In May 1927, Henry Ford gave the order to shut down production of the Model T to retool for production of the Model A. According to a special report that appeared in the May 5, 1956 issue of Business Week, "Selling to an Age of Plenty," that action by Ford marked "a great divide in modern times... the transition from the Age of Production to the Age of Distribution."
Ford had been reluctant to implement a model change and had earlier declared he would not do so. But competitive pressure from the successful sales strategy of General Motors eventually forced his hand. Beginning in 1923, General Motors had introduced the annual model change for Chevrolet, a move that vaulted the Chevy from a mediocre second-string vehicle to a Brand. The Chevy was murdering the Flivver.
Three years after the Ford Motors shut down, a satirical essay by Kenneth Burke appeared in the New Republic magazine. Titling his essay "Waste -- The Future of Prosperity," Burke dedicated it to Henry Ford who Burke mistakenly credited with the model change and the "planned obsolescence" concept.
Burke's Veblen-inspired satire revolved around what he called the "Theory of the Economic Value of Waste," which may be stated as: "The more we learn to use what we do not need, the greater our consumption, the greater our consumption, the greater our production; and the greater our production, the greater our prosperity." "By this system," Burke explained, "business need never face a saturation point. For though there is a limit to what a man can use, there is no limit whatever to what he can waste." With the sole proviso that, "We have simply to make sure that the increase in the number of labor-saving devices does not shorten the hours of labor."
Besides annual model changes for automobiles, Burke ruminated on such advances as disposable razor blades, skyscrapers, beverages, advertising, prisons and war as vehicles for stimulating the economy and keeping people busy "for at least eighteen hours a day replacing the wasted commodities."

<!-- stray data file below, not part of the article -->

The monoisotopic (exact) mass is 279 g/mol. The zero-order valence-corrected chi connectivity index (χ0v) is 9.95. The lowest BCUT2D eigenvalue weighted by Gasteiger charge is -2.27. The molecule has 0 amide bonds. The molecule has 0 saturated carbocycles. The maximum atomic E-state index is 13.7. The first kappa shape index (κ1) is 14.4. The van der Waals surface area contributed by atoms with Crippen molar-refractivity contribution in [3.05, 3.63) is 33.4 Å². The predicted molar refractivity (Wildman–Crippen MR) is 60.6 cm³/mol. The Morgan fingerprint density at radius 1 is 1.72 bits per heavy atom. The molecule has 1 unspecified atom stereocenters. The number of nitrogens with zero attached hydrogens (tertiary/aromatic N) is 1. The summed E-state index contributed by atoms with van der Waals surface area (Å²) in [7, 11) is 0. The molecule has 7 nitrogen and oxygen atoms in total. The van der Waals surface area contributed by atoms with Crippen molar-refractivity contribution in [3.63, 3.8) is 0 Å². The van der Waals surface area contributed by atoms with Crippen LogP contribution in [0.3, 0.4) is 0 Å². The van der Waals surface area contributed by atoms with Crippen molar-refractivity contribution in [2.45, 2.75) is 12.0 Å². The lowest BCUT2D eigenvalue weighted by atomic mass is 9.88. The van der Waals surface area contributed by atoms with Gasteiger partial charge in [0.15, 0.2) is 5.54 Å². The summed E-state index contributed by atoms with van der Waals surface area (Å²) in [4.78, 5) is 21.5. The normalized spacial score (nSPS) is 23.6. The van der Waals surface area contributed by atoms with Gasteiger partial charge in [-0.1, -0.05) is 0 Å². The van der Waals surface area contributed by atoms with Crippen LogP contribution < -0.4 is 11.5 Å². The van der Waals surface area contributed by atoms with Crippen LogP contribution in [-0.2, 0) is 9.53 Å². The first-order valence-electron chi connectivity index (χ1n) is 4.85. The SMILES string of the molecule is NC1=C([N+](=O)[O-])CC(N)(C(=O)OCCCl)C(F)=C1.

Twenty-six years later, writing in The Nation, Burke got the opportunity to retract his unjust indictment of Henry Ford when Business Week published the article mentioned in the first paragraph.
My article like all burlesques was based on what I thought was a grossly exaggerated statement of my case. But recently (in their May 5 and June 16  issues) Business Week published two articles that startled me, and even nonplussed me, by offering as simple gospel a line that, if I could have thought of it when I was writing my burlesque a bit more than a jubilee ago, I'd certainly have used as the perfect frisky summing-up of my thesis "Just past the midmark of the 20th Century," we read, "it looks as though all of our business forces are bent on getting every one . . ." (and here is the notable slogan) to "Borrow. Spend. Buy. Waste. Want."Part II
I would then have looked upon such a slogan as ideal material for a
farce. Now presumably it is to be taken in full earnest.
In my original article, also, I thought I was making much sport of the trick psychological devices whereby a customer with a perfectly serviceable car was persuaded that he should get rid of it because there was a newer model available. In particular, I guyed the doctrine of "obsolescence" that was implied in such high-pressure selling tactics. But now I find Business Week referring quite respectfully to the way in which General Motors "adopted the annual model change, helping to establish the auto industry's renowned principle of 'planned obsolescence.' " I had mistakenly thought that the principle was a joke; by now it has become "renowned."
A correction of another sort is in order, too. I had featured Henry Ford as the person most responsible for this type of economy. However, the articles in Business Week point out that, on the contrary, Henry Ford was an old-timer ("the archetype of the production man") with an antiquated Puritanical notion that, if you gave people a serviceable car at a price made progressively lower by increased sales, a car that the buyer might use for several or even many years before it needed replacement, you would have done enough. According to Business Week, it was General Motors that freed us of such old-fashioned nonsense, and started the rat-race of the annual change-over, plus the inducements of ever-lengthening time for payment on the instalment plan; and Ford was reluctantly driven to the same methods by the pressures of the situation, with its technologically and financially Darwinian competition for survival.
The articles help us see how, when other industries such as appliances and plastics developed by following the same marketing procedures as General Motors, we finally came to have, in all its perfection, "the Consumption Economy," the "age of distribution, of the consumer and his foibles," in brief the Grand Convergence or Fatal Confluence of the factors that make up what now usually goes by the honorific title (and perhaps partial misnomer) of "The Higher Standard of Living."